I study a lot of file formats, and sometimes I come across a quirk in a format, or its documentation, that isn’t worth making a fuss about, but which might still be interesting to two or three people in the world. I suppose this one doesn’t even meet that criteria, though it is in a very well-known format.
CompuServe’s GIF image format specification, version 89a, says:
25. Plain Text Extension
a. Description. … The textual data will be encoded with the 7-bit printable ASCII characters.
It does not define “7-bit printable ASCII”, but that almost always means ASCII characters from 0x20 to 0x7e.
Then it says:
e. Recommendations. … If characters less than 0x20 or greater than 0xf7 are encountered, it is recommended that the decoder display a Space character (0x20).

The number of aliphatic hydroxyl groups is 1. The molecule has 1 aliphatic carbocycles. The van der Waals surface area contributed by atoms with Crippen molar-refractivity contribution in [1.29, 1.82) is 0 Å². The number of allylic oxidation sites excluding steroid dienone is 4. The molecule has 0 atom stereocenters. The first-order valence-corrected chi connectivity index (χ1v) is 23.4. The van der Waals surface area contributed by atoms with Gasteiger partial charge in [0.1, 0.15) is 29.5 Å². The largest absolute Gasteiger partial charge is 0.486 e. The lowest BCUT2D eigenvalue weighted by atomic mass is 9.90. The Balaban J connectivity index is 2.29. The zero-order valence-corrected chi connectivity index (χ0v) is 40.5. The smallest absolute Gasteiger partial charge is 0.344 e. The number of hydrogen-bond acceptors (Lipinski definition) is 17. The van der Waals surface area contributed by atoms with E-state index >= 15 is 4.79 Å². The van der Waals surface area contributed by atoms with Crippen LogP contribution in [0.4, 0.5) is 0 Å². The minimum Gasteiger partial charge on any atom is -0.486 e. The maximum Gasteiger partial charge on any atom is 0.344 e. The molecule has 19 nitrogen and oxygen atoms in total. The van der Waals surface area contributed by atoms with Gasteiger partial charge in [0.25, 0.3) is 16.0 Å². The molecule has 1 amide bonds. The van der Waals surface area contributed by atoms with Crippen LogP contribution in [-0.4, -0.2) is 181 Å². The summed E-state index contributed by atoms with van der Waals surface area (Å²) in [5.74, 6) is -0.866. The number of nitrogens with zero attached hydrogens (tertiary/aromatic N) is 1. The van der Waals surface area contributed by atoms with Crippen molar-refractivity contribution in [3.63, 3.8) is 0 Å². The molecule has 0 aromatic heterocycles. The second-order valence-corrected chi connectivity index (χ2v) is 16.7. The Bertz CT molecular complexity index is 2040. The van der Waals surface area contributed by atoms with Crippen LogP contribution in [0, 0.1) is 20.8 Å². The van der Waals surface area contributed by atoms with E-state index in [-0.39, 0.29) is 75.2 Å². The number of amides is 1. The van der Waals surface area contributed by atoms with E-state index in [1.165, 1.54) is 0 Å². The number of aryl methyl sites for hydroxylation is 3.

The appearance of “0xf7” here seems inexplicable. I can only guess that it is a clerical error that was supposed to be 0x7f. Which would make it an error within an error, because (in most or all forms of ASCII) 0x7f is a nonprintable control character. So it really should be 0x7e.
Even if this error had some consequence, which it doesn’t, it still wouldn’t matter, because the Plain Text extension feature is obsolete.